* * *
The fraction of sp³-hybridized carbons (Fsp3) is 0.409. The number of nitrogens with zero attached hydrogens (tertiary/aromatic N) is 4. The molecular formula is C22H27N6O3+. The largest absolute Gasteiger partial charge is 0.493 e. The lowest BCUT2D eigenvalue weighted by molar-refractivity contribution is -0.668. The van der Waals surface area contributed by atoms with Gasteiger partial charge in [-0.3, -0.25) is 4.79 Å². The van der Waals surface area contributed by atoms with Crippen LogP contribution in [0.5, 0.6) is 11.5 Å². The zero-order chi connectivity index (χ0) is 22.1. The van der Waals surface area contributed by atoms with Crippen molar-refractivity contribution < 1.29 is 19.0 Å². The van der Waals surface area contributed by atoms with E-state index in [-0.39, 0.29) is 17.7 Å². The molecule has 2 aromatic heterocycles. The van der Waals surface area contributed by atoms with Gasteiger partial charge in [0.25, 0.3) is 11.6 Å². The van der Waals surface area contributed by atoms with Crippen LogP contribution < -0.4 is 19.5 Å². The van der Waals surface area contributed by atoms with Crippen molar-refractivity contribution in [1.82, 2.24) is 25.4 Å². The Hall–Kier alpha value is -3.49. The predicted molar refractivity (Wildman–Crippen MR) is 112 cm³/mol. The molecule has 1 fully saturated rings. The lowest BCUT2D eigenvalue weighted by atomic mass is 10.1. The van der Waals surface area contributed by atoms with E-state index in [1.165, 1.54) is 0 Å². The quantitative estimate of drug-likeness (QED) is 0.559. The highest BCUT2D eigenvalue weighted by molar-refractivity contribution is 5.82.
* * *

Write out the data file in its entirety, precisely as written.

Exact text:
The fraction of sp³-hybridized carbons (Fsp3) is 0.409. The number of nitrogens with zero attached hydrogens (tertiary/aromatic N) is 4. The molecular formula is C22H27N6O3+. The largest absolute Gasteiger partial charge is 0.493 e. The lowest BCUT2D eigenvalue weighted by molar-refractivity contribution is -0.668. The van der Waals surface area contributed by atoms with Gasteiger partial charge in [-0.3, -0.25) is 4.79 Å². The van der Waals surface area contributed by atoms with Crippen LogP contribution in [0.5, 0.6) is 11.5 Å². The zero-order chi connectivity index (χ0) is 22.1. The van der Waals surface area contributed by atoms with Crippen molar-refractivity contribution < 1.29 is 19.0 Å². The van der Waals surface area contributed by atoms with E-state index in [-0.39, 0.29) is 17.7 Å². The molecule has 2 aromatic heterocycles. The van der Waals surface area contributed by atoms with Gasteiger partial charge in [0.25, 0.3) is 11.6 Å². The van der Waals surface area contributed by atoms with Crippen LogP contribution < -0.4 is 19.5 Å². The van der Waals surface area contributed by atoms with Crippen molar-refractivity contribution in [1.82, 2.24) is 25.4 Å². The Hall–Kier alpha value is -3.49. The predicted molar refractivity (Wildman–Crippen MR) is 112 cm³/mol. The molecule has 1 fully saturated rings. The lowest BCUT2D eigenvalue weighted by atomic mass is 10.1. The van der Waals surface area contributed by atoms with E-state index in [1.165, 1.54) is 0 Å². The quantitative estimate of drug-likeness (QED) is 0.559. The highest BCUT2D eigenvalue weighted by molar-refractivity contribution is 5.82.